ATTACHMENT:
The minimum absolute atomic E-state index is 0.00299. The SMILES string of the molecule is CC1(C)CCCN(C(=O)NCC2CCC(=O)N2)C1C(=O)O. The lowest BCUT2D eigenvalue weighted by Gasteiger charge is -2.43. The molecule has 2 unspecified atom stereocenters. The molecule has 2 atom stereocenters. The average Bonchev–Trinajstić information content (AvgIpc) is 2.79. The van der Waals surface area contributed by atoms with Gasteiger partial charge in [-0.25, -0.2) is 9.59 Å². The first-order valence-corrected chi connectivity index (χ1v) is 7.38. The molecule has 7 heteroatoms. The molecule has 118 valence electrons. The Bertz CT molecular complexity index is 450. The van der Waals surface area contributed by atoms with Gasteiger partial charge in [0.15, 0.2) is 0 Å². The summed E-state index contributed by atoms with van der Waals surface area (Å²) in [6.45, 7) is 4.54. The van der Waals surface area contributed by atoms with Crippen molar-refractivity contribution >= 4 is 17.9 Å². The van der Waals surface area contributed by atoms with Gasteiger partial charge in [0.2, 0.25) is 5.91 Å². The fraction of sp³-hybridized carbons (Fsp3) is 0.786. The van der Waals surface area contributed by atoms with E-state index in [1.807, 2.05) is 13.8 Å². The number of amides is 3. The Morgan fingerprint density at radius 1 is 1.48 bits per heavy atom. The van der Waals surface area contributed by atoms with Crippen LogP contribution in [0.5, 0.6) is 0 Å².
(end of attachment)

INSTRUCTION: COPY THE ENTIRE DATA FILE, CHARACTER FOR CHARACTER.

The minimum absolute atomic E-state index is 0.00299. The SMILES string of the molecule is CC1(C)CCCN(C(=O)NCC2CCC(=O)N2)C1C(=O)O. The lowest BCUT2D eigenvalue weighted by Gasteiger charge is -2.43. The molecule has 2 unspecified atom stereocenters. The molecule has 2 atom stereocenters. The average Bonchev–Trinajstić information content (AvgIpc) is 2.79. The van der Waals surface area contributed by atoms with Gasteiger partial charge in [-0.25, -0.2) is 9.59 Å². The first-order valence-corrected chi connectivity index (χ1v) is 7.38. The molecule has 7 heteroatoms. The molecule has 118 valence electrons. The Bertz CT molecular complexity index is 450. The van der Waals surface area contributed by atoms with Gasteiger partial charge in [0.15, 0.2) is 0 Å². The summed E-state index contributed by atoms with van der Waals surface area (Å²) in [6.45, 7) is 4.54. The van der Waals surface area contributed by atoms with Crippen molar-refractivity contribution >= 4 is 17.9 Å². The van der Waals surface area contributed by atoms with Gasteiger partial charge in [0.2, 0.25) is 5.91 Å². The fraction of sp³-hybridized carbons (Fsp3) is 0.786. The van der Waals surface area contributed by atoms with E-state index in [1.807, 2.05) is 13.8 Å². The number of amides is 3. The Morgan fingerprint density at radius 1 is 1.48 bits per heavy atom. The van der Waals surface area contributed by atoms with Crippen LogP contribution in [0.5, 0.6) is 0 Å².